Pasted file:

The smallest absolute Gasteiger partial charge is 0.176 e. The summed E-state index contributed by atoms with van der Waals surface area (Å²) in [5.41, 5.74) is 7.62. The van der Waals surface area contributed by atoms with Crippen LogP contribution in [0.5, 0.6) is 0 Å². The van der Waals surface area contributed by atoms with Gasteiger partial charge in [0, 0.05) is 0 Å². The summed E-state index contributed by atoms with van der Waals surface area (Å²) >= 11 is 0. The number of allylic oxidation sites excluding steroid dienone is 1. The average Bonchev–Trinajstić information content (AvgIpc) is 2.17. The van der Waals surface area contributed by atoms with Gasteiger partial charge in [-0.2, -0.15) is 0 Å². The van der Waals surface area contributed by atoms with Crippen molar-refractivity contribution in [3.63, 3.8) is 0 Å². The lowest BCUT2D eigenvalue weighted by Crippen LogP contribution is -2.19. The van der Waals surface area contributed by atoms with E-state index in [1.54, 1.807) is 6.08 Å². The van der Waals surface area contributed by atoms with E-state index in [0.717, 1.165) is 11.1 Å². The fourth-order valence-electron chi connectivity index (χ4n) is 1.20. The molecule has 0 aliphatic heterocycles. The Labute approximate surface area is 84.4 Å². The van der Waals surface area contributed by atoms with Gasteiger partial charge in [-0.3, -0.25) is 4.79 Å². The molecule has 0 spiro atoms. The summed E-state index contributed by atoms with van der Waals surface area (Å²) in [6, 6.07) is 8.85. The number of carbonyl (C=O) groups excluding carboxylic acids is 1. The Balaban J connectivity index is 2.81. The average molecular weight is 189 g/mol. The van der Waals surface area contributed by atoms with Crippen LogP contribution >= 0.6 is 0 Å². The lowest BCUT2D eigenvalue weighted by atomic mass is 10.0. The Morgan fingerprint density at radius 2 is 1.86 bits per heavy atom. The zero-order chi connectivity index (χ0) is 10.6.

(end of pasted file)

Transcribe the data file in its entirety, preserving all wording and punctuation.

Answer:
The smallest absolute Gasteiger partial charge is 0.176 e. The summed E-state index contributed by atoms with van der Waals surface area (Å²) in [5.41, 5.74) is 7.62. The van der Waals surface area contributed by atoms with Crippen LogP contribution in [0.5, 0.6) is 0 Å². The van der Waals surface area contributed by atoms with Gasteiger partial charge in [0, 0.05) is 0 Å². The summed E-state index contributed by atoms with van der Waals surface area (Å²) >= 11 is 0. The number of allylic oxidation sites excluding steroid dienone is 1. The average Bonchev–Trinajstić information content (AvgIpc) is 2.17. The van der Waals surface area contributed by atoms with Gasteiger partial charge in [-0.2, -0.15) is 0 Å². The van der Waals surface area contributed by atoms with Crippen molar-refractivity contribution in [3.63, 3.8) is 0 Å². The lowest BCUT2D eigenvalue weighted by Crippen LogP contribution is -2.19. The van der Waals surface area contributed by atoms with E-state index in [1.54, 1.807) is 6.08 Å². The van der Waals surface area contributed by atoms with E-state index in [0.717, 1.165) is 11.1 Å². The fourth-order valence-electron chi connectivity index (χ4n) is 1.20. The molecule has 0 aliphatic heterocycles. The Labute approximate surface area is 84.4 Å². The van der Waals surface area contributed by atoms with Gasteiger partial charge in [-0.3, -0.25) is 4.79 Å². The molecule has 0 spiro atoms. The summed E-state index contributed by atoms with van der Waals surface area (Å²) in [6, 6.07) is 8.85. The number of carbonyl (C=O) groups excluding carboxylic acids is 1. The Balaban J connectivity index is 2.81. The average molecular weight is 189 g/mol. The van der Waals surface area contributed by atoms with Crippen LogP contribution >= 0.6 is 0 Å². The lowest BCUT2D eigenvalue weighted by atomic mass is 10.0. The Morgan fingerprint density at radius 2 is 1.86 bits per heavy atom. The zero-order chi connectivity index (χ0) is 10.6.